In Rome, the budget relies on attrition to cut some staff positions. It also ends summer school and reduces some other BOCES services, although the district hopes to use online learning and credit recovery programs to help students who need to pass failed classes, said Superintendent Peter Blake.
The budget also adds school security officers from local law enforcement agencies who will patrol the elementary schools as well as the plan to purchase elementary school supplies, Blake said. The latter program arose from a reorganization plan last summer that left parents guessing which school their children would attend and which supplies they should purchase, he said.
Every year, rising costs for health insurance and retirement plans create the biggest budget challenges, as well as “underfunded” state mandates, which hit larger districts disproportionately hard, Blake said. As for state aid, Blake wants a fairer distribution formula.
“I’m not upset necessarily with the number that we got," he said. "Anything is better than nothing. But I am upset with the way the money seems to be parceled out to the different districts.”
New Hartford avoids disaster
New Hartford almost faced budget disaster as an aftermath of court judgments requiring it to pay a tax refund of $2.3 million to Sangertown Square last year following an even bigger refund a few years ago. Local legislators stepped in, though, and got the district a $3 million state grant as well as an increase in foundation aid.
So the budget now adds new instructional materials and supplies for art, music, health and physical education classes and libraries. It also adds several science, technology, engineering, arts and mathematics programs — including Math for Coding in the high school and a pilot Project Lead the Way in the elementary school that integrates science and engineering — as well as funding for school safety.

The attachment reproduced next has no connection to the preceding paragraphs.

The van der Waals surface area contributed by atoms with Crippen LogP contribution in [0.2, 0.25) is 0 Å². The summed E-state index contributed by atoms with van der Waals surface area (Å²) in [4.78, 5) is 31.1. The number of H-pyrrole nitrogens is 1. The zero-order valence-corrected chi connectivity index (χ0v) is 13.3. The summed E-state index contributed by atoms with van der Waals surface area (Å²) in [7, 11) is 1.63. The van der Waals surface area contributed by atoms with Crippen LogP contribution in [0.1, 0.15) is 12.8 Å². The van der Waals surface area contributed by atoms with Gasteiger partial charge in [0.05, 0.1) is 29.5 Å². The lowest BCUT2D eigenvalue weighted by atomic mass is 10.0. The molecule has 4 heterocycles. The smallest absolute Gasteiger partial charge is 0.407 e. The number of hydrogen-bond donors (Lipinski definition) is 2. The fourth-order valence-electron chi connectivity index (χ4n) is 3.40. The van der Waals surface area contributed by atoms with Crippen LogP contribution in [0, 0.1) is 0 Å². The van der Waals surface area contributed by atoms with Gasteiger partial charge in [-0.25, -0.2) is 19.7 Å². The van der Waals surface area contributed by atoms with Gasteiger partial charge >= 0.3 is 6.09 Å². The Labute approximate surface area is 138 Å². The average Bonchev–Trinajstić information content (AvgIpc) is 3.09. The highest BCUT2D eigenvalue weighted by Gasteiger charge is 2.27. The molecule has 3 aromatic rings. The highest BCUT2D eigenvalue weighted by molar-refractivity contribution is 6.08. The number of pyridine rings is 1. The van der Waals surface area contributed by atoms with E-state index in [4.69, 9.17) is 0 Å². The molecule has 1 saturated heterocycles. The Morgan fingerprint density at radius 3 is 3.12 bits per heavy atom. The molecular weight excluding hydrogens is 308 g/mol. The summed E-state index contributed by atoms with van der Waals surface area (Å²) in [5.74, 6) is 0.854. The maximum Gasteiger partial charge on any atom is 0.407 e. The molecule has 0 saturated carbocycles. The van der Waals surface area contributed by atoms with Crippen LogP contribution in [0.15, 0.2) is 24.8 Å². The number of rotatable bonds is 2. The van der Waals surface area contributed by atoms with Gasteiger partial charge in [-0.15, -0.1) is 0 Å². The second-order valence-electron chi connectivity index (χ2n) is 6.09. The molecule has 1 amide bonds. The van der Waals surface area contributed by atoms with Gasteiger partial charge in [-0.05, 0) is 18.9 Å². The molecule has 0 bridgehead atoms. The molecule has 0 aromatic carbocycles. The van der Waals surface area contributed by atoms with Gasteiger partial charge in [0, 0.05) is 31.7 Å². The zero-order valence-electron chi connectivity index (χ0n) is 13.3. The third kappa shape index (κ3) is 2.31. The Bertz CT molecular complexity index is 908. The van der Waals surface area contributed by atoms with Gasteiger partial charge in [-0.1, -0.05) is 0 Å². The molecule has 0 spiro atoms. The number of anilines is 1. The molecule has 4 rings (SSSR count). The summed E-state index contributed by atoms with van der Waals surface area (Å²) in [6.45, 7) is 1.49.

Other school districts
• The Adirondack Central School District is eliminating positions in math, French, speech and ELA through attrition, and adding a social worker/counselor and director of transportation.
• Herkimer Central School District will restore its business/computer science programming program and add another section of pre-kindergarten.
• The Holland Patent Central School District budget reduces pre-kindergarten classes to one, adds a primary early intervention position and cuts a part-time cleaner and a teacher assistant.
• The Mount Markham Central School District will gain an elementary teaching assistant and more counseling. It also continues the agriculture education program and district chapter of the FFA re-started during the current school year after a three-decade hiatus.
• The New York Mills Union Free School District budget starts a one-to-one computer initiative at the secondary level.
• The Remsen Central School District will gain an elementary principal and four more slots in its pre-kindergarten program, bringing the total to 22.
• The budget for the Sauquoit Valley Central School District includes another elementary teacher, a special patrol officer and the purchase of two buses.
Contact reporter Amy Neff Roth at 315-792-5166 or follow her on Twitter (@OD_Roth).